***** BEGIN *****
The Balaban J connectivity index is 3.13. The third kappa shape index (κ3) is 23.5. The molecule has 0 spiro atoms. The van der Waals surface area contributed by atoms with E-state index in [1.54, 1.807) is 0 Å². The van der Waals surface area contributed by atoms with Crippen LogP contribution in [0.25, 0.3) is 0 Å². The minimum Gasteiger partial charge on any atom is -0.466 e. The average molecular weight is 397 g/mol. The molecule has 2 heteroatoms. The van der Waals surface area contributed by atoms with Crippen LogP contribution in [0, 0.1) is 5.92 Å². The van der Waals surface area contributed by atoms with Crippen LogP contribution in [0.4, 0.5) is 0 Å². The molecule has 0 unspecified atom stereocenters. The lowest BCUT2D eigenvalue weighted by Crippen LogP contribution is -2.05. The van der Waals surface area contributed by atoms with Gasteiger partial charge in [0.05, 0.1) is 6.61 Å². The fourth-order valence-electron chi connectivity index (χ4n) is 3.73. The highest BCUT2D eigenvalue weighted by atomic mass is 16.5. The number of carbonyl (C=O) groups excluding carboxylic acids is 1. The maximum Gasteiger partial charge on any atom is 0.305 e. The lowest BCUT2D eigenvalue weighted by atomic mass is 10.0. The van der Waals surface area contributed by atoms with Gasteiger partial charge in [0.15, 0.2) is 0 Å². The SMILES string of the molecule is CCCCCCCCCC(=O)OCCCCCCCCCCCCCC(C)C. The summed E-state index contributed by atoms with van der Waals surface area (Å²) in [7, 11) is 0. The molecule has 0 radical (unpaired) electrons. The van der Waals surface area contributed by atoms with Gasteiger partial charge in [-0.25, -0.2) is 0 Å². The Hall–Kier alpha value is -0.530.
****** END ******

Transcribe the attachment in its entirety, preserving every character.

The Balaban J connectivity index is 3.13. The third kappa shape index (κ3) is 23.5. The molecule has 0 spiro atoms. The van der Waals surface area contributed by atoms with E-state index in [1.54, 1.807) is 0 Å². The van der Waals surface area contributed by atoms with Crippen LogP contribution in [0.25, 0.3) is 0 Å². The minimum Gasteiger partial charge on any atom is -0.466 e. The average molecular weight is 397 g/mol. The molecule has 2 heteroatoms. The van der Waals surface area contributed by atoms with Crippen LogP contribution in [0, 0.1) is 5.92 Å². The van der Waals surface area contributed by atoms with Crippen LogP contribution in [0.4, 0.5) is 0 Å². The molecule has 0 unspecified atom stereocenters. The lowest BCUT2D eigenvalue weighted by Crippen LogP contribution is -2.05. The van der Waals surface area contributed by atoms with Gasteiger partial charge in [0.05, 0.1) is 6.61 Å². The fourth-order valence-electron chi connectivity index (χ4n) is 3.73. The highest BCUT2D eigenvalue weighted by atomic mass is 16.5. The number of carbonyl (C=O) groups excluding carboxylic acids is 1. The maximum Gasteiger partial charge on any atom is 0.305 e. The lowest BCUT2D eigenvalue weighted by atomic mass is 10.0. The van der Waals surface area contributed by atoms with Gasteiger partial charge in [0.15, 0.2) is 0 Å². The SMILES string of the molecule is CCCCCCCCCC(=O)OCCCCCCCCCCCCCC(C)C. The summed E-state index contributed by atoms with van der Waals surface area (Å²) in [7, 11) is 0. The molecule has 0 radical (unpaired) electrons. The van der Waals surface area contributed by atoms with Gasteiger partial charge in [-0.25, -0.2) is 0 Å². The Hall–Kier alpha value is -0.530.